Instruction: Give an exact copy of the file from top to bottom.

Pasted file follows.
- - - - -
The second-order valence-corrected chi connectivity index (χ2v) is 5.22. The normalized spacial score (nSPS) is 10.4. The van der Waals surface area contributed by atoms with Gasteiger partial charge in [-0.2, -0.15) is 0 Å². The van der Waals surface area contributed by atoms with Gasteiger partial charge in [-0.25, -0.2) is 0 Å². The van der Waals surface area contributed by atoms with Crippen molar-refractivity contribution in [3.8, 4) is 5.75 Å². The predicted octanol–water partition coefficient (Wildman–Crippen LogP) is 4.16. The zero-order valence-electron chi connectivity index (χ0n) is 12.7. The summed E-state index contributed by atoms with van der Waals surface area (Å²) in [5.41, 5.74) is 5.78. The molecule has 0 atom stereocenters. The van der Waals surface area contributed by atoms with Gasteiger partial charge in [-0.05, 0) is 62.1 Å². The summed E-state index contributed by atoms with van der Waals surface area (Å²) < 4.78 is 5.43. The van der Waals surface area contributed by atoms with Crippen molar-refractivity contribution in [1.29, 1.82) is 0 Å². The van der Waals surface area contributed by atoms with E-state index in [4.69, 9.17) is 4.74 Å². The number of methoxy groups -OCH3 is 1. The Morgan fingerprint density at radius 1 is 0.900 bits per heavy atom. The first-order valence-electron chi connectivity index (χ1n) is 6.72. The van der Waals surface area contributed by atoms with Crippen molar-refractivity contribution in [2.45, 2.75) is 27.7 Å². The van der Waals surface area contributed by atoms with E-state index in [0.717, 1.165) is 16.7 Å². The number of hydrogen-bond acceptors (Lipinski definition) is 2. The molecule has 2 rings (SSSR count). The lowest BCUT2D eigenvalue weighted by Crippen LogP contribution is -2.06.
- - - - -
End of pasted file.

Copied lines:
The second-order valence-corrected chi connectivity index (χ2v) is 5.22. The normalized spacial score (nSPS) is 10.4. The van der Waals surface area contributed by atoms with Gasteiger partial charge in [-0.2, -0.15) is 0 Å². The van der Waals surface area contributed by atoms with Gasteiger partial charge in [-0.25, -0.2) is 0 Å². The van der Waals surface area contributed by atoms with Crippen molar-refractivity contribution in [3.8, 4) is 5.75 Å². The predicted octanol–water partition coefficient (Wildman–Crippen LogP) is 4.16. The zero-order valence-electron chi connectivity index (χ0n) is 12.7. The summed E-state index contributed by atoms with van der Waals surface area (Å²) in [5.41, 5.74) is 5.78. The molecule has 0 atom stereocenters. The van der Waals surface area contributed by atoms with Gasteiger partial charge in [-0.05, 0) is 62.1 Å². The summed E-state index contributed by atoms with van der Waals surface area (Å²) < 4.78 is 5.43. The van der Waals surface area contributed by atoms with Crippen molar-refractivity contribution in [1.29, 1.82) is 0 Å². The van der Waals surface area contributed by atoms with E-state index in [4.69, 9.17) is 4.74 Å². The number of methoxy groups -OCH3 is 1. The Morgan fingerprint density at radius 1 is 0.900 bits per heavy atom. The first-order valence-electron chi connectivity index (χ1n) is 6.72. The van der Waals surface area contributed by atoms with Crippen molar-refractivity contribution in [2.45, 2.75) is 27.7 Å². The van der Waals surface area contributed by atoms with E-state index in [0.717, 1.165) is 16.7 Å². The number of hydrogen-bond acceptors (Lipinski definition) is 2. The molecule has 2 rings (SSSR count). The lowest BCUT2D eigenvalue weighted by Crippen LogP contribution is -2.06.